By Mark Elliott
Professor of Public Law, University of Cambridge

The UK Supreme Court’s judgment in R (Evans) v Attorney General [2015] UKSC 21 formed the conclusion to a lengthy saga that began with a series of requests under the Freedom of Information Act 2000 for disclosure by Government Departments of the so-called ‘black spider memos’ sent to them by Prince Charles. The Government refused to disclose this correspondence, but a judicial body, the Upper Tribunal, later concluded that the public interest favoured the release of the black-spider memos under the Freedom of Information Act and issued a ‘decision notice’ ordering their disclosure. 

Once a court or tribunal has issued a judgment, that is normally the end of the matter (unless a right of appeal to a higher court or tribunal is exercised). Unusually, however, section 53 of the Freedom of Information Act enables Government Ministers in certain circumstances to override or veto decision notices issued under the Act. In Evans, a Minister — the Attorney General — exercised the section 53 ‘veto power’. This had the effect of setting aside the Upper Tribunal’s decision notice, thus relieving the Government of any obligation to release Prince Charles’s letters.  

Like other acts and decisions of Government Ministers, the Attorney General’s exercise of the veto power under the Freedom of Information Act is subject to judicial review. This means that it is possible to ask a court to rule on whether the Minister has acted lawfully; the court can quash, or strike down, a ministerial act or decision that is found to be unlawful. That is precisely what happened in this case.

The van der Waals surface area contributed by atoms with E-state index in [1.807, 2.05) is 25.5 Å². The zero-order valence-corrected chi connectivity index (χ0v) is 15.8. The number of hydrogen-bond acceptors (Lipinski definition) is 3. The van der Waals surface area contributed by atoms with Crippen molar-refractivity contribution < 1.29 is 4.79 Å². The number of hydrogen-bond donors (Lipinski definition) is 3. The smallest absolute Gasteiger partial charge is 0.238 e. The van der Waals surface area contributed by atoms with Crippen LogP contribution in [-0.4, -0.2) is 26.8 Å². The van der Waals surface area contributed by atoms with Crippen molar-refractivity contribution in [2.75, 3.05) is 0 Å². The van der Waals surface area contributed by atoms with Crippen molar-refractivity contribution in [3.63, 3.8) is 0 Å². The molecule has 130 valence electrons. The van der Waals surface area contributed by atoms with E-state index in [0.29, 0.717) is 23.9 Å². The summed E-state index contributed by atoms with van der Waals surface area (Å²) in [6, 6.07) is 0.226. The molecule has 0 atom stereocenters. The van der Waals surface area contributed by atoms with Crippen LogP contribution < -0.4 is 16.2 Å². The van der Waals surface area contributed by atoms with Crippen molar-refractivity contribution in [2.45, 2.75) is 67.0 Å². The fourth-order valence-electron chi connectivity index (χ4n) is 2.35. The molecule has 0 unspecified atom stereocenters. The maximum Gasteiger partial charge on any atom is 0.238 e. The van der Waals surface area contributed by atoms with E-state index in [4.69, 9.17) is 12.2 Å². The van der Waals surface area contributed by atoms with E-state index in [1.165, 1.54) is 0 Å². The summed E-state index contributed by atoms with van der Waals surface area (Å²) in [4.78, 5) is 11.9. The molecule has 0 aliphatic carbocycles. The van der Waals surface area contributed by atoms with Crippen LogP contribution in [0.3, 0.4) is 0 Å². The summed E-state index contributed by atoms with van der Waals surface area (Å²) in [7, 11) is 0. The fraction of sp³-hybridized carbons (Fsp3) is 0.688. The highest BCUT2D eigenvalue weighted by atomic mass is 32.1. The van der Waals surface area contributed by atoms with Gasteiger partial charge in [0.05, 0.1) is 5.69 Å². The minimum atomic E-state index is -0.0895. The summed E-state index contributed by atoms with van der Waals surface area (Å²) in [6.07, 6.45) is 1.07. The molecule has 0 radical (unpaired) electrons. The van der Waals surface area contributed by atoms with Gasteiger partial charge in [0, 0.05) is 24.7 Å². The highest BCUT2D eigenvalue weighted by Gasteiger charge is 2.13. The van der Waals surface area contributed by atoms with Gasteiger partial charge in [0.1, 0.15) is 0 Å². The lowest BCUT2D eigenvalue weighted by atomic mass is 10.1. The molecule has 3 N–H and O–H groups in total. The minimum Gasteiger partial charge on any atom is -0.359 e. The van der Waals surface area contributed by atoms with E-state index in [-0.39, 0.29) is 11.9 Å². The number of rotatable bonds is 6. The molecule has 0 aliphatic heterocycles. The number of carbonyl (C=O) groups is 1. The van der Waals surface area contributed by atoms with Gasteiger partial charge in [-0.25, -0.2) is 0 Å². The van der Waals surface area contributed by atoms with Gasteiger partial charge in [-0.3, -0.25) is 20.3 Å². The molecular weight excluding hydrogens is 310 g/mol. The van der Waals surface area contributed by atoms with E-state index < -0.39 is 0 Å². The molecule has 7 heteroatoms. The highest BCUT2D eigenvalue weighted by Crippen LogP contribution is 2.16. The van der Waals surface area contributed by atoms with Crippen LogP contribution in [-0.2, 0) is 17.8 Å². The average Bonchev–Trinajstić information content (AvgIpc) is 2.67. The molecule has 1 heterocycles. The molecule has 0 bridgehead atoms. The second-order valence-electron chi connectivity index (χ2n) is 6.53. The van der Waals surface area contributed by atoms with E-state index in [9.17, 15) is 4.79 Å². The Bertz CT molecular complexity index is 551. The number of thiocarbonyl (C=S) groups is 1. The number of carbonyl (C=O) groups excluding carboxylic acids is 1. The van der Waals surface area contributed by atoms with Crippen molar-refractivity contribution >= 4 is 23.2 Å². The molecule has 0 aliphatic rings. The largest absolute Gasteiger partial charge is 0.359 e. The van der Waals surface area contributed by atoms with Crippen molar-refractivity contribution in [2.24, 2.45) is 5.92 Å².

The Attorney General’s use of the section 53 power was challenged through judicial review. The Supreme Court concluded the Attorney General had acted unlawfully, meaning that the veto he had sought to exercise was legally ineffective. The Upper Tribunal’s decision notice therefore stood, and the memos had to be released in accordance with that decision notice.  

The case is constitutionally controversial because, in reaching their conclusion, some of the Supreme Court Justices adopted what some critics — including some of the other Justices who decided this case — considered to be a very strained, even indefensible, interpretation of section 53 of the Freedom of Information Act.

Three of the Justices concluded that although section 53 is phrased in general, arguably broad, terms, it can only lawfully be exercised in very limited circumstances. On one view, this approach is to be celebrated because it ensures that fundamental constitutional principles — including the principle that says everyone, including the Government, must respect courts’ judgments — are upheld.

On another view, however, such an approach is constitutionally improper because it undermines the principle of parliamentary sovereignty by failing to give proper effect to the intention that Parliament had when it enacted the veto power.